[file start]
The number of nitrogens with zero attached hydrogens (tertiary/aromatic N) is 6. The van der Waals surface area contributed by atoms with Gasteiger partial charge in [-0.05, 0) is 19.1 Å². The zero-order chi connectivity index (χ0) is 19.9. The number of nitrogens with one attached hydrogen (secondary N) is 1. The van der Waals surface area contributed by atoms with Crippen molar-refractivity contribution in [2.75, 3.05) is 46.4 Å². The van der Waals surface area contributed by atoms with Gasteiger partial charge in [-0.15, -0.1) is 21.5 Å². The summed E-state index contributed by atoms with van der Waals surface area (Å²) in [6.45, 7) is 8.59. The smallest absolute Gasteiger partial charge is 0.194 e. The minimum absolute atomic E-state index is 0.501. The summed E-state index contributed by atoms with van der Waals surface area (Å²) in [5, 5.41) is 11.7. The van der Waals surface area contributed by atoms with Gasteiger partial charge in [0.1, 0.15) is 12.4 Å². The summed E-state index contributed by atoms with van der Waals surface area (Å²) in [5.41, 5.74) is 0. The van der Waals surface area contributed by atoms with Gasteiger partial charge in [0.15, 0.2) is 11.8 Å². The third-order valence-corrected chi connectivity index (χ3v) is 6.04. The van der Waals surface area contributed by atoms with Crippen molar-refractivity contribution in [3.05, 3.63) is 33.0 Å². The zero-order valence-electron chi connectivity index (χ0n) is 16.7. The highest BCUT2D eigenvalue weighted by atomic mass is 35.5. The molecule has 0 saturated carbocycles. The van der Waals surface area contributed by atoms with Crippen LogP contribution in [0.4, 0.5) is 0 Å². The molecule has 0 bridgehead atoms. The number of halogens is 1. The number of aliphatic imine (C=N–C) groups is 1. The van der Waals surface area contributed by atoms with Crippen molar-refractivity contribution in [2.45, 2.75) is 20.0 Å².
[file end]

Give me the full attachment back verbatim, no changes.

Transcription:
The number of nitrogens with zero attached hydrogens (tertiary/aromatic N) is 6. The van der Waals surface area contributed by atoms with Gasteiger partial charge in [-0.05, 0) is 19.1 Å². The zero-order chi connectivity index (χ0) is 19.9. The number of nitrogens with one attached hydrogen (secondary N) is 1. The van der Waals surface area contributed by atoms with Crippen molar-refractivity contribution in [2.75, 3.05) is 46.4 Å². The van der Waals surface area contributed by atoms with Gasteiger partial charge in [-0.15, -0.1) is 21.5 Å². The summed E-state index contributed by atoms with van der Waals surface area (Å²) in [6.45, 7) is 8.59. The smallest absolute Gasteiger partial charge is 0.194 e. The minimum absolute atomic E-state index is 0.501. The summed E-state index contributed by atoms with van der Waals surface area (Å²) in [5, 5.41) is 11.7. The van der Waals surface area contributed by atoms with Gasteiger partial charge in [0.1, 0.15) is 12.4 Å². The summed E-state index contributed by atoms with van der Waals surface area (Å²) in [5.41, 5.74) is 0. The van der Waals surface area contributed by atoms with Gasteiger partial charge in [0.15, 0.2) is 11.8 Å². The third-order valence-corrected chi connectivity index (χ3v) is 6.04. The van der Waals surface area contributed by atoms with Crippen molar-refractivity contribution in [3.05, 3.63) is 33.0 Å². The zero-order valence-electron chi connectivity index (χ0n) is 16.7. The highest BCUT2D eigenvalue weighted by atomic mass is 35.5. The molecule has 0 saturated carbocycles. The van der Waals surface area contributed by atoms with Crippen LogP contribution in [0.4, 0.5) is 0 Å². The molecule has 0 bridgehead atoms. The number of halogens is 1. The number of aliphatic imine (C=N–C) groups is 1. The van der Waals surface area contributed by atoms with Crippen molar-refractivity contribution in [2.45, 2.75) is 20.0 Å².